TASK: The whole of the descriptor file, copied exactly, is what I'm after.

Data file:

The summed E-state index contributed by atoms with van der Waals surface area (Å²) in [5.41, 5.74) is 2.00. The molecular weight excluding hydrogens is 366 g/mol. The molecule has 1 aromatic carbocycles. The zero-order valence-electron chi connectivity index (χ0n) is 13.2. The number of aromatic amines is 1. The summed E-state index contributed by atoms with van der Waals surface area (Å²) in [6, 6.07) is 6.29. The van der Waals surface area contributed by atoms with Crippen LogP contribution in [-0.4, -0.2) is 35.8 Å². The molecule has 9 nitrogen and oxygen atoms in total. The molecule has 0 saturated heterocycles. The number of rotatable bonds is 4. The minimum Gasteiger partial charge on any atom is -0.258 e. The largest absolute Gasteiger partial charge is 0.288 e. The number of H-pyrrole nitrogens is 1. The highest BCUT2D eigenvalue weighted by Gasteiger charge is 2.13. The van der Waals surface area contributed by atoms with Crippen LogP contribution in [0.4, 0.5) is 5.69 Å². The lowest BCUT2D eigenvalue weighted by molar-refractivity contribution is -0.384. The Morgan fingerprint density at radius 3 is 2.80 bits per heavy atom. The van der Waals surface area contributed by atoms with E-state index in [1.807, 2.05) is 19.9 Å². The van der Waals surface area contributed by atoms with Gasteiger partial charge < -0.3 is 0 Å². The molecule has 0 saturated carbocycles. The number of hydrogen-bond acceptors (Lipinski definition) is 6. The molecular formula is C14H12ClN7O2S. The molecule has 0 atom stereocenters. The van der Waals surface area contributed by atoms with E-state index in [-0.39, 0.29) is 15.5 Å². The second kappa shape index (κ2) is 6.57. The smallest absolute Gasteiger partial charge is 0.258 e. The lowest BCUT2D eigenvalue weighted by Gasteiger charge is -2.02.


The summed E-state index contributed by atoms with van der Waals surface area (Å²) in [5.41, 5.74) is 2.00. The molecular weight excluding hydrogens is 366 g/mol. The molecule has 1 aromatic carbocycles. The zero-order valence-electron chi connectivity index (χ0n) is 13.2. The number of aromatic amines is 1. The summed E-state index contributed by atoms with van der Waals surface area (Å²) in [6, 6.07) is 6.29. The van der Waals surface area contributed by atoms with Crippen LogP contribution in [-0.4, -0.2) is 35.8 Å². The molecule has 9 nitrogen and oxygen atoms in total. The molecule has 0 saturated heterocycles. The number of rotatable bonds is 4. The minimum Gasteiger partial charge on any atom is -0.258 e. The largest absolute Gasteiger partial charge is 0.288 e. The number of H-pyrrole nitrogens is 1. The highest BCUT2D eigenvalue weighted by Gasteiger charge is 2.13. The van der Waals surface area contributed by atoms with Crippen LogP contribution in [0.4, 0.5) is 5.69 Å². The lowest BCUT2D eigenvalue weighted by molar-refractivity contribution is -0.384. The Morgan fingerprint density at radius 3 is 2.80 bits per heavy atom. The van der Waals surface area contributed by atoms with E-state index in [1.807, 2.05) is 19.9 Å². The van der Waals surface area contributed by atoms with Gasteiger partial charge < -0.3 is 0 Å². The molecule has 0 saturated carbocycles. The number of hydrogen-bond acceptors (Lipinski definition) is 6. The molecular formula is C14H12ClN7O2S. The molecule has 0 atom stereocenters. The van der Waals surface area contributed by atoms with E-state index in [-0.39, 0.29) is 15.5 Å². The second kappa shape index (κ2) is 6.57. The smallest absolute Gasteiger partial charge is 0.258 e. The lowest BCUT2D eigenvalue weighted by Gasteiger charge is -2.02.